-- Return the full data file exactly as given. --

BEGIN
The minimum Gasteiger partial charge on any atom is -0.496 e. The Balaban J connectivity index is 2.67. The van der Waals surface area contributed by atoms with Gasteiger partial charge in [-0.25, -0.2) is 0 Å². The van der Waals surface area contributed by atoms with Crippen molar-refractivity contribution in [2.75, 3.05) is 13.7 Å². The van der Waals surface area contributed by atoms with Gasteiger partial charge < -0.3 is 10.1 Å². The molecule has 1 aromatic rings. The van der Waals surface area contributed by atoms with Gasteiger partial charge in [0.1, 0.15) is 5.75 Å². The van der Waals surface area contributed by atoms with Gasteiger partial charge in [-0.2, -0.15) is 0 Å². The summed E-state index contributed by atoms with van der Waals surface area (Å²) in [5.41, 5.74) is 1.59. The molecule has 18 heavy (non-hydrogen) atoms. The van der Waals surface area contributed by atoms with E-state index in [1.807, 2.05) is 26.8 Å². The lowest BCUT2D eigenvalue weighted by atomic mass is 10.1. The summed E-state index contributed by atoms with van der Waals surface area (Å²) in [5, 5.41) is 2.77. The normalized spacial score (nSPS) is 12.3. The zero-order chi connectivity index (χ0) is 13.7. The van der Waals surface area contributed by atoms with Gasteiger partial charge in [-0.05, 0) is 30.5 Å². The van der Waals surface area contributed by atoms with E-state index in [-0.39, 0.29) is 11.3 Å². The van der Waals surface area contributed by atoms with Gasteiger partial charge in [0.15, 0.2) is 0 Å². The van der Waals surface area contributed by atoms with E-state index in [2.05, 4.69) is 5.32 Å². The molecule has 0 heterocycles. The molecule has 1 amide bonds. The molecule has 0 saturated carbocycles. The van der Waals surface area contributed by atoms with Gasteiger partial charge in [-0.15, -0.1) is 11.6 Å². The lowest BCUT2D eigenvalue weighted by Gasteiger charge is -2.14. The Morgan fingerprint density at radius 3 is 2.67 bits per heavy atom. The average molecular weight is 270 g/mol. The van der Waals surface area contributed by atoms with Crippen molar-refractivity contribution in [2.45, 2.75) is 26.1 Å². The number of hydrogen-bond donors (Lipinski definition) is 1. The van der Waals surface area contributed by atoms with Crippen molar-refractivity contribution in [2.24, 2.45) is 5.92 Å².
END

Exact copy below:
The minimum Gasteiger partial charge on any atom is -0.496 e. The Balaban J connectivity index is 2.67. The van der Waals surface area contributed by atoms with Gasteiger partial charge in [-0.25, -0.2) is 0 Å². The van der Waals surface area contributed by atoms with Crippen molar-refractivity contribution in [2.75, 3.05) is 13.7 Å². The van der Waals surface area contributed by atoms with Gasteiger partial charge < -0.3 is 10.1 Å². The molecule has 1 aromatic rings. The van der Waals surface area contributed by atoms with Gasteiger partial charge in [0.1, 0.15) is 5.75 Å². The van der Waals surface area contributed by atoms with Gasteiger partial charge in [-0.2, -0.15) is 0 Å². The summed E-state index contributed by atoms with van der Waals surface area (Å²) in [5.41, 5.74) is 1.59. The molecule has 18 heavy (non-hydrogen) atoms. The van der Waals surface area contributed by atoms with E-state index in [1.807, 2.05) is 26.8 Å². The lowest BCUT2D eigenvalue weighted by atomic mass is 10.1. The summed E-state index contributed by atoms with van der Waals surface area (Å²) in [5, 5.41) is 2.77. The normalized spacial score (nSPS) is 12.3. The zero-order chi connectivity index (χ0) is 13.7. The van der Waals surface area contributed by atoms with Gasteiger partial charge in [-0.05, 0) is 30.5 Å². The van der Waals surface area contributed by atoms with E-state index in [-0.39, 0.29) is 11.3 Å². The van der Waals surface area contributed by atoms with Gasteiger partial charge in [0.15, 0.2) is 0 Å². The van der Waals surface area contributed by atoms with E-state index in [2.05, 4.69) is 5.32 Å². The molecule has 0 heterocycles. The molecule has 1 amide bonds. The molecule has 0 saturated carbocycles. The van der Waals surface area contributed by atoms with Gasteiger partial charge in [-0.15, -0.1) is 11.6 Å². The lowest BCUT2D eigenvalue weighted by Gasteiger charge is -2.14. The Morgan fingerprint density at radius 3 is 2.67 bits per heavy atom. The average molecular weight is 270 g/mol. The van der Waals surface area contributed by atoms with Crippen molar-refractivity contribution in [2.45, 2.75) is 26.1 Å². The number of hydrogen-bond donors (Lipinski definition) is 1. The van der Waals surface area contributed by atoms with Crippen molar-refractivity contribution in [2.24, 2.45) is 5.92 Å².